TCU Food Recovery Network impacts community by eliminating waste

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As part of its mission to eliminate food waste, the TCU Chapter of the Food Recovery Network has recovered around 2,700 pounds of food so far this semester.

The Food Recovery Network (FRN) is part of a nationwide organization effort to unite students on college campuses to join the movement against food waste and hunger. 

The organization was brought to TCU by MiguelAngel Lopez, Class of 2017, and his coordinated program in dietetics.

TCU FRN packs coolers full of recovered food waste in preparation for delivery. (Photo courtesy of Grace Dieb)

Megan McCracken, a senior communication studies and Spanish major, has led the TCU chapter since last year.  McCracken said she is passionate about eliminating food waste, working with those in need and making a difference in the community.

The chapter works with Sodexo, TCU’s dining services provider and a local charity where they redistribute the recovered food.

“It’s a simple concept,” McCracken said. “We’re collecting what we have too much of and giving it to those who don’t have enough.”

TCU FRN partners with Union Gospel Mission, a local Christian ministry dedicated to providing hope and new beginnings for Fort Worth’s homeless population, and delivers food to the shelter weekly.

Caroline Cheatwood, the organization’s service director and chief communication officer, is in charge of coordinating each delivery.

Every Wednesday and Friday members of the club pick up the leftovers from campus and drive them to Union Gospel Mission.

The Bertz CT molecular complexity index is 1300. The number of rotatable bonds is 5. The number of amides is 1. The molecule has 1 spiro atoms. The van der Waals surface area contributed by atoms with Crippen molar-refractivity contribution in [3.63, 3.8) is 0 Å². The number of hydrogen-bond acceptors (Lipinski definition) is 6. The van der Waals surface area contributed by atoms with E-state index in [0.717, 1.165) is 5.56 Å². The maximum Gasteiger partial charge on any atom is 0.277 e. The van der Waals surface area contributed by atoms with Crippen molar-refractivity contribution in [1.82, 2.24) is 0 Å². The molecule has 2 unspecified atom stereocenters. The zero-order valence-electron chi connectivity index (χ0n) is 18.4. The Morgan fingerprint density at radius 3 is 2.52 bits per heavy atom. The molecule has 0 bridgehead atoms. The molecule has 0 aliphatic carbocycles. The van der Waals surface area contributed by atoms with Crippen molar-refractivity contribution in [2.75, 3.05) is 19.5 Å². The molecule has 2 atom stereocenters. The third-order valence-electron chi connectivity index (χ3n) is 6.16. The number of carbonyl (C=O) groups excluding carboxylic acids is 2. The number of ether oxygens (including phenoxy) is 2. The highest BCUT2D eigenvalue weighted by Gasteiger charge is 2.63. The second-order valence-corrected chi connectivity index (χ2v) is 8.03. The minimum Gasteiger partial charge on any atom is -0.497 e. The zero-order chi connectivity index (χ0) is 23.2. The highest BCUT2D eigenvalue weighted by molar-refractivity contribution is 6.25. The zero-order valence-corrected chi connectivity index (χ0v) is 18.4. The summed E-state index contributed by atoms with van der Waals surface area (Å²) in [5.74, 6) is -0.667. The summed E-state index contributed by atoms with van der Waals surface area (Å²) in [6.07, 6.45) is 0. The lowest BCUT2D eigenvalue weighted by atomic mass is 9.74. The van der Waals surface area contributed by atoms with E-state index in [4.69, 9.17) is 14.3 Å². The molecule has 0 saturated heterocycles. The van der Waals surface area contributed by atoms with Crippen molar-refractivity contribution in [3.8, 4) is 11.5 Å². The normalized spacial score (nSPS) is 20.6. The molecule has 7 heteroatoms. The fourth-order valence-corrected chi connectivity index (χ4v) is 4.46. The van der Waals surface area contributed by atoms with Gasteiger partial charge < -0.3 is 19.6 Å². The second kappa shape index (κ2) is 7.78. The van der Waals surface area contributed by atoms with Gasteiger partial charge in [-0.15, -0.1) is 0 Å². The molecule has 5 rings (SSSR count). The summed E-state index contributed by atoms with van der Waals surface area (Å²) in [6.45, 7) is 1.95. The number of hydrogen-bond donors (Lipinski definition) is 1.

Leftover food from TCU’s dining hall is collected and recovered by FRN members. (Photo courtesy of Grace Dieb)

“Every time we come they are so overwhelmed,” Cheatwood said. “They are always so thankful and appreciative.”

On average, Market Square produces around 40 to 70 pounds of food per weekly pickup, but the biggest recoveries come from home football games, which can weigh anywhere from 500 to 1000 pounds, Cheatwood said.

Grace Dieb, the public relations coordinator for the chapter, said the organization served nearly 700 people on the last visit at Union Gospel Mission.

“We were able to serve families and children,” she said. “It is just awesome to see TCU giving back to the community.”

The chapter is looking to grow by providing more opportunities for students to get involved and by hosting more events on campus.

“Being a young organization, our main focus has definitely been food recoveries,” McCracken said. “But we hope as we continue to grow, we can do more stuff on campus and reach out to more community organizations.”

Students can join the fight against food waste by signing up to join the organization on OrgSync or simply by becoming wary of their own consumer waste McCracken said.

“If anyone has the opportunity to go to Union Gospel Mission or anywhere in the community they should,” McCracken said. “It is incredible to see the spirit and how happy others are even given their current circumstances.”

Editor’s note: This story has been corrected to reflect that MiquelAngel Lopez founded the TCU chapter of the Food Recovery Network.